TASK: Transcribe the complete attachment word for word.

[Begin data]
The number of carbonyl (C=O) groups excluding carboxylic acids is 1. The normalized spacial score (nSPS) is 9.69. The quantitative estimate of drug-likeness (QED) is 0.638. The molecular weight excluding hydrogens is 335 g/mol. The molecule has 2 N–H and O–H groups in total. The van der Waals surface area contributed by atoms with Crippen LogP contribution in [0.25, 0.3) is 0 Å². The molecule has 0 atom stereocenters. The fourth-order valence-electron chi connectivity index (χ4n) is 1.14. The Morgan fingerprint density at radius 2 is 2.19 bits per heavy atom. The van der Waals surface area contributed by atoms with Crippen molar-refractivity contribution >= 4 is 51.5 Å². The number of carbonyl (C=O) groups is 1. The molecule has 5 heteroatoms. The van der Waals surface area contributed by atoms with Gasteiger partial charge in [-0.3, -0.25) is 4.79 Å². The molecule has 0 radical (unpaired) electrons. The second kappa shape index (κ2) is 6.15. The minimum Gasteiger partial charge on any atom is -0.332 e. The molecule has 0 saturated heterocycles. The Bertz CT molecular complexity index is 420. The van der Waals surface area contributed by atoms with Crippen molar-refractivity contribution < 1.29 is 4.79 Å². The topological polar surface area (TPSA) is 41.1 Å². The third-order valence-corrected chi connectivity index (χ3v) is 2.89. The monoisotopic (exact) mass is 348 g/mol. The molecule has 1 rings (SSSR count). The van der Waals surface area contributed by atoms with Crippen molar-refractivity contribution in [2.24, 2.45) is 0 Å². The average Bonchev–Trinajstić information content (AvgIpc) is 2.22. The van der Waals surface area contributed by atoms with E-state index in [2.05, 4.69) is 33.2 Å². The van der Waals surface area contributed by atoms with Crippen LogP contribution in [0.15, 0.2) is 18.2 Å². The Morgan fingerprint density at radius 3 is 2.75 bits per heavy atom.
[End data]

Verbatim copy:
The number of carbonyl (C=O) groups excluding carboxylic acids is 1. The normalized spacial score (nSPS) is 9.69. The quantitative estimate of drug-likeness (QED) is 0.638. The molecular weight excluding hydrogens is 335 g/mol. The molecule has 2 N–H and O–H groups in total. The van der Waals surface area contributed by atoms with Crippen LogP contribution in [0.25, 0.3) is 0 Å². The molecule has 0 atom stereocenters. The fourth-order valence-electron chi connectivity index (χ4n) is 1.14. The Morgan fingerprint density at radius 2 is 2.19 bits per heavy atom. The van der Waals surface area contributed by atoms with Crippen molar-refractivity contribution >= 4 is 51.5 Å². The number of carbonyl (C=O) groups is 1. The molecule has 5 heteroatoms. The van der Waals surface area contributed by atoms with Gasteiger partial charge in [-0.3, -0.25) is 4.79 Å². The molecule has 0 radical (unpaired) electrons. The second kappa shape index (κ2) is 6.15. The minimum Gasteiger partial charge on any atom is -0.332 e. The molecule has 0 saturated heterocycles. The Bertz CT molecular complexity index is 420. The van der Waals surface area contributed by atoms with Crippen molar-refractivity contribution < 1.29 is 4.79 Å². The topological polar surface area (TPSA) is 41.1 Å². The third-order valence-corrected chi connectivity index (χ3v) is 2.89. The monoisotopic (exact) mass is 348 g/mol. The molecule has 1 rings (SSSR count). The van der Waals surface area contributed by atoms with Crippen molar-refractivity contribution in [2.24, 2.45) is 0 Å². The average Bonchev–Trinajstić information content (AvgIpc) is 2.22. The van der Waals surface area contributed by atoms with E-state index in [2.05, 4.69) is 33.2 Å². The van der Waals surface area contributed by atoms with Crippen LogP contribution in [0.15, 0.2) is 18.2 Å². The Morgan fingerprint density at radius 3 is 2.75 bits per heavy atom.